The Eagle Week conservation presentations kick off at 11 a.m. on Feb. 19 with an informal presentation from Environmental Club’s Biodiversity working group. There will be a screening of “The Condor’s Shadow” at 4 p.m. on Feb. 20. The week’s event will conclude Feb. 21 with presentations from Saving Our Avian Resources, who will be […]
Tag: environmental studies
Environmental Club’s Biodiversity and Conservation group will be bringing McBride Raptor Project to Cornell, Nov. 6, 11:10 a.m.
When national park and forest managers face transportation issues, they call community planners like Jonathan Frazier ’12 at the Volpe National Transportation Systems Center in Cambridge, Mass.
What is the role of urban agriculture in a 21st century sustainable food system? Are urban farms gimmicks, distractions, or key ingredients in a better agriculture? On Nov 9th, with slides and clips from his films and travels, filmmaker and environmental advocate Ian Cheney explores the wild world of urban farming, blending humor and whimsy […]
Rhawn Denniston, associate professor of geology, has been awarded a $98,000 grant from the National Science Foundation to study pre-historical hurricane activity in tropical northern Australia. This research continues Denniston’s work on stalagmites and involves field work in caves in the remote Kimberley region of Australia, as well as laboratory work at the University of New […]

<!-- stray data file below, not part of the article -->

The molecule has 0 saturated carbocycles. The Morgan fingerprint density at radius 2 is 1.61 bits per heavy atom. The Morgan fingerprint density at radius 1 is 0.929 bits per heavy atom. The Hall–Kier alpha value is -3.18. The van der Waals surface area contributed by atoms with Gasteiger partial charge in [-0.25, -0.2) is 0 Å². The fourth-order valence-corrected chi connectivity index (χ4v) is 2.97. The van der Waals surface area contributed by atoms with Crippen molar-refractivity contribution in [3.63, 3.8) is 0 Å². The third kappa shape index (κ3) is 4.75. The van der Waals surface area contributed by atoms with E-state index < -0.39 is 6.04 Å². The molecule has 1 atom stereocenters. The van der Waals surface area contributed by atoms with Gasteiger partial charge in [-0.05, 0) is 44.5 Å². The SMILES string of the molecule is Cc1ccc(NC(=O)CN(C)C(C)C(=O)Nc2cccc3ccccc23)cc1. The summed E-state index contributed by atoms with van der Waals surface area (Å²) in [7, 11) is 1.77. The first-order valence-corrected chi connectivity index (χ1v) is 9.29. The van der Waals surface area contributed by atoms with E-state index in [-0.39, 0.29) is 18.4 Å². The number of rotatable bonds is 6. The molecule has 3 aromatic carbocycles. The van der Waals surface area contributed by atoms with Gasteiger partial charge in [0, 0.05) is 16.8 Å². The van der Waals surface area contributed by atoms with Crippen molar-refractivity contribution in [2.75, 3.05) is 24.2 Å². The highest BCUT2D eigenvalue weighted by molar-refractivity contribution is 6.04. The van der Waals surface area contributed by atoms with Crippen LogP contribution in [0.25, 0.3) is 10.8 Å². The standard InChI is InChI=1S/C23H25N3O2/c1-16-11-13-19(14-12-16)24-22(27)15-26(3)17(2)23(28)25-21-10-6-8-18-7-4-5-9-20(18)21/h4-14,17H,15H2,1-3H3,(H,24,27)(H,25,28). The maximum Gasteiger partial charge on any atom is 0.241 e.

Cornell College’s annual “One Book, One Campus, One Community” program is expanding to include a panel on food policy, a screening of the movie “King Corn” and a visit from an alum involved in urban farming.
On Nov 9th, Dr. Karl-Heinz Wyrwoll, visiting presidential fellow, will present a lecture on “The Paleoclimatic Evolution of the Monsoon Environment of Northern Australia: From Plate Tectonics to Aboriginal Vegetation Burning.” The seminar will outline the controls of the northern Australian summer monsoon at time scales ranging from those of plate tectonics to the likely […]
Professor Glenn Freeman (English) will be an artist in residence this year at two national parks this summer: Rocky Mountain National Park and Isle Royal National park.
Winona LaDuke, a Native American environmental activist and two-time Vice-presidential candidate for the Green Party, will give the keynote speech at Cornell College’s annual Feminist Symposium on Saturday, March 13.
Marty Condon’s path-breaking research, which was featured on the cover of Science magazine in May 2008, has exposed extraordinary and surprising levels of species diversity in tropical plant/insect communities. With a 2010 $270,000 National Science Foundation grant in hand, Condon and her research team are poised to push their investigations even further.